The rhetoric, mostly, the communication itself, involved every part of human life: “thought, language, voice and action.”(NauckÅ«naitÄ— 2000:13) Although the main canons remained the same, passing decades brought some disagreements between the scholars who analysed the rhetoric. The rhetoricians were in the dilemma regarding the approach to a human and communication. These disagreements divided rhetoric into two groups: classical and modern rhetoric. (see Table 1) The followers of classical rhetoric believed that the main purpose of rhetoric was to persuade a listener; it meant to present the ideas, which were correct and kept as facts, until other, more persuasive, thoughts appeared. The information presented needed to be clear, correct and concrete, without any additional elements.

The followers of modern rhetoric disagreed with the classicists. The modernists assumed that a text presented had to inform listeners or readers rather than to persuade them. The communication with the audience was the requirement; the information presented needed to imply some feelings to the audience. Modernists believed that great influence of any speech resided not only in its structure or the specific information, but also in the manner of its presentation. It might be said that the modernists had found a more delicate way to control the attention of a listener or larger audience.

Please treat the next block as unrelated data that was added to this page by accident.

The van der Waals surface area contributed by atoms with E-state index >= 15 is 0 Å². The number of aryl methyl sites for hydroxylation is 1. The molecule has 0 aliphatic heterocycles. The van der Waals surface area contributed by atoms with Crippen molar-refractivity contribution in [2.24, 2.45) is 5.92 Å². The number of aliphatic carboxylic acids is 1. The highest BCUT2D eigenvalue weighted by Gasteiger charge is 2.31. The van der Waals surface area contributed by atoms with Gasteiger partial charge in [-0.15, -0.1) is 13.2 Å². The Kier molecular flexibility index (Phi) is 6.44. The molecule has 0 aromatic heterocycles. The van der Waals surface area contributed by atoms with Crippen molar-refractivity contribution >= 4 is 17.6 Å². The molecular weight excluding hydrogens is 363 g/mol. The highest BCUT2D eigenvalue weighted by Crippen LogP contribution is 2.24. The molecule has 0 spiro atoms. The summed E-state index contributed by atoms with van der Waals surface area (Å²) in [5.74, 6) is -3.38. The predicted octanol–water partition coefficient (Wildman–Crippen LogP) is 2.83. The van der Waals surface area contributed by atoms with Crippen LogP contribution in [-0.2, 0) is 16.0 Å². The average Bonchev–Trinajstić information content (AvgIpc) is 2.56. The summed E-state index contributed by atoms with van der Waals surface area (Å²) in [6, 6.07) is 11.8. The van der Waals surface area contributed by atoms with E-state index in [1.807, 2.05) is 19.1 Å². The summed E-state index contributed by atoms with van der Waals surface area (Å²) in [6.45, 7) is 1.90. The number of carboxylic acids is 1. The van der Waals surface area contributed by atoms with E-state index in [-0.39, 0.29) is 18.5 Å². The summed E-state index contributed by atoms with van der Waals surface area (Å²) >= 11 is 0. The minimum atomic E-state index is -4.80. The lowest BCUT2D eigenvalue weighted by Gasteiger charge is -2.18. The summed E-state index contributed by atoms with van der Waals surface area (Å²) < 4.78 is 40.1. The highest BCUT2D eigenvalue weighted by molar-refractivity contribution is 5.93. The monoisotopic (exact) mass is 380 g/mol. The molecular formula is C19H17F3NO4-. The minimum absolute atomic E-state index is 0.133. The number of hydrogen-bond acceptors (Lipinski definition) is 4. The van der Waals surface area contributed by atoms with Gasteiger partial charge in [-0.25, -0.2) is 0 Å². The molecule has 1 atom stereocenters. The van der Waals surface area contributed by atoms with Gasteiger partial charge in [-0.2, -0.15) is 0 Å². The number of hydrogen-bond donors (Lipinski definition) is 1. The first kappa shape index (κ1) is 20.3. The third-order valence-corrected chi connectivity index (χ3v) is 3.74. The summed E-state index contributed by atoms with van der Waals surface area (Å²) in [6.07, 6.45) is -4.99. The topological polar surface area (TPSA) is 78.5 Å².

Table 1. The differences in classical and modern rhetoric

Classical rhetoric

Modern rhetoric

  • Most important feature in human was mind
  • The relationship (between speaker and listener) had to be antagonistic
  • Communication was of one-way
  • The purpose was to persuade
  • Most important feature in human was feelings
  • The relationship (between speaker and listener) had to be connection
  • Communication wasmutual
  • The purpose was to inform

Though, the approach of human and communication in the rhetoric confronted disagreements between the scientists, the function of punctuation was clearly defined:”the chief reason for punctuating: to clarify the intent structure of language that would-or simply might-otherwise be confusing or misleading.” (Lauchman R. Punctuation at Work 2002:24) In rhetoric, however, punctuation was used for a wider purpose. In order to present stylistically correct and “living” sentences or text, the punctuation concentrated on the speech patterns such as pitch, tone or intonation. Each mark had to fulfil a specific function that would help the reader or speaker to produce the texts more naturally, i.e. to inbreathe the exact or, at least, similar sound of a tones or pitch used in the oral communication. Moreover, the punctuation marks provided the meaning of the finished thought or showed the need of additional information as well as indicated the type or the functions of the sentences. For instance, the full stop showed the end of a sentence, which had the falling tone. The thought was finished, and had no additional meaning. The question mark, on the contrary, introduced the reader to the rising tone and intonation, and showed the need of additional information form the different speaker. Though, each punctuation mark was important in the reading and understanding any written text, comma, dash and hyphen were widely used in rhetorical punctuation.

1.1.1. Comma and intonation